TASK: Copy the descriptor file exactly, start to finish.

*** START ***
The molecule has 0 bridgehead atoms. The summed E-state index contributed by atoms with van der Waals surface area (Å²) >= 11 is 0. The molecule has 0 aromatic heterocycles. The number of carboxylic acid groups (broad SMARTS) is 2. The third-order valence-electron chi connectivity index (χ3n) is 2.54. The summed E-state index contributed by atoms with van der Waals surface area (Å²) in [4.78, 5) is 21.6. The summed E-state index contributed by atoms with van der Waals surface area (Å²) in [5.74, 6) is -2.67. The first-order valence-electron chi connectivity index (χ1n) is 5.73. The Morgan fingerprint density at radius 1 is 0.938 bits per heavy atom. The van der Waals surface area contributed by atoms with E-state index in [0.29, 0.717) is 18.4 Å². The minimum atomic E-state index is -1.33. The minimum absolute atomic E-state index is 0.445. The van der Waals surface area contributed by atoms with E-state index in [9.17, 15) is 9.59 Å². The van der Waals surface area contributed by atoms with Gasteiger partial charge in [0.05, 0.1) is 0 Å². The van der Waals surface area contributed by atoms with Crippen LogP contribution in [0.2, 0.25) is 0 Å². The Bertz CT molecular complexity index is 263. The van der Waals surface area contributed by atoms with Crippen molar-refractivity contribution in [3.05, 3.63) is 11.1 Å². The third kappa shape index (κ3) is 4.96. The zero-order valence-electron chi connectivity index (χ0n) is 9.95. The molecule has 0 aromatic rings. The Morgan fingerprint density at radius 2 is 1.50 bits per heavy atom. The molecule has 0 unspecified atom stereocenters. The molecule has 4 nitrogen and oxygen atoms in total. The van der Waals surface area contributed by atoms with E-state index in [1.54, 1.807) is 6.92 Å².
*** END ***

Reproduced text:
The molecule has 0 bridgehead atoms. The summed E-state index contributed by atoms with van der Waals surface area (Å²) >= 11 is 0. The molecule has 0 aromatic heterocycles. The number of carboxylic acid groups (broad SMARTS) is 2. The third-order valence-electron chi connectivity index (χ3n) is 2.54. The summed E-state index contributed by atoms with van der Waals surface area (Å²) in [4.78, 5) is 21.6. The summed E-state index contributed by atoms with van der Waals surface area (Å²) in [5.74, 6) is -2.67. The first-order valence-electron chi connectivity index (χ1n) is 5.73. The Morgan fingerprint density at radius 1 is 0.938 bits per heavy atom. The van der Waals surface area contributed by atoms with E-state index in [0.29, 0.717) is 18.4 Å². The minimum atomic E-state index is -1.33. The minimum absolute atomic E-state index is 0.445. The van der Waals surface area contributed by atoms with E-state index in [9.17, 15) is 9.59 Å². The van der Waals surface area contributed by atoms with Gasteiger partial charge in [0.05, 0.1) is 0 Å². The van der Waals surface area contributed by atoms with Crippen LogP contribution in [0.2, 0.25) is 0 Å². The Bertz CT molecular complexity index is 263. The van der Waals surface area contributed by atoms with Crippen molar-refractivity contribution in [3.05, 3.63) is 11.1 Å². The third kappa shape index (κ3) is 4.96. The zero-order valence-electron chi connectivity index (χ0n) is 9.95. The molecule has 0 aromatic rings. The Morgan fingerprint density at radius 2 is 1.50 bits per heavy atom. The molecule has 0 unspecified atom stereocenters. The molecule has 4 nitrogen and oxygen atoms in total. The van der Waals surface area contributed by atoms with E-state index in [1.54, 1.807) is 6.92 Å².